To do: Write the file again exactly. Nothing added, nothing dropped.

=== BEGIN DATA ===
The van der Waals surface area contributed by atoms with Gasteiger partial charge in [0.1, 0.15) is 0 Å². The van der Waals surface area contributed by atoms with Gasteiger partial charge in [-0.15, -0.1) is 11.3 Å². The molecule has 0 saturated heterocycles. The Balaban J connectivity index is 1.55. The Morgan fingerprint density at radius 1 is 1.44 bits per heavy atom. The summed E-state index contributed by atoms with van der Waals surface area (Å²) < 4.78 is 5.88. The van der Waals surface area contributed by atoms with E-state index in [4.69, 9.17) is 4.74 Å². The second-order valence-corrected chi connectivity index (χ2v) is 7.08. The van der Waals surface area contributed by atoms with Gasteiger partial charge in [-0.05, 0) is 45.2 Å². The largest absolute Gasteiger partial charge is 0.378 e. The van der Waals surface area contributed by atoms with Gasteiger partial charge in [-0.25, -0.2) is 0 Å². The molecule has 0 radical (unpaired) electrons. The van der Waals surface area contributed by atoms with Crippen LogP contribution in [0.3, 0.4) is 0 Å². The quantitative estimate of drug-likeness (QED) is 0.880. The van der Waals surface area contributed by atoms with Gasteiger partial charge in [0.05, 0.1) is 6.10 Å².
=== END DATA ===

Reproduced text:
The van der Waals surface area contributed by atoms with Gasteiger partial charge in [0.1, 0.15) is 0 Å². The van der Waals surface area contributed by atoms with Gasteiger partial charge in [-0.15, -0.1) is 11.3 Å². The molecule has 0 saturated heterocycles. The Balaban J connectivity index is 1.55. The Morgan fingerprint density at radius 1 is 1.44 bits per heavy atom. The summed E-state index contributed by atoms with van der Waals surface area (Å²) < 4.78 is 5.88. The van der Waals surface area contributed by atoms with E-state index in [4.69, 9.17) is 4.74 Å². The second-order valence-corrected chi connectivity index (χ2v) is 7.08. The van der Waals surface area contributed by atoms with Gasteiger partial charge in [-0.05, 0) is 45.2 Å². The largest absolute Gasteiger partial charge is 0.378 e. The van der Waals surface area contributed by atoms with Gasteiger partial charge in [-0.25, -0.2) is 0 Å². The molecule has 0 radical (unpaired) electrons. The van der Waals surface area contributed by atoms with Crippen LogP contribution in [0.3, 0.4) is 0 Å². The quantitative estimate of drug-likeness (QED) is 0.880. The van der Waals surface area contributed by atoms with Gasteiger partial charge in [0.05, 0.1) is 6.10 Å².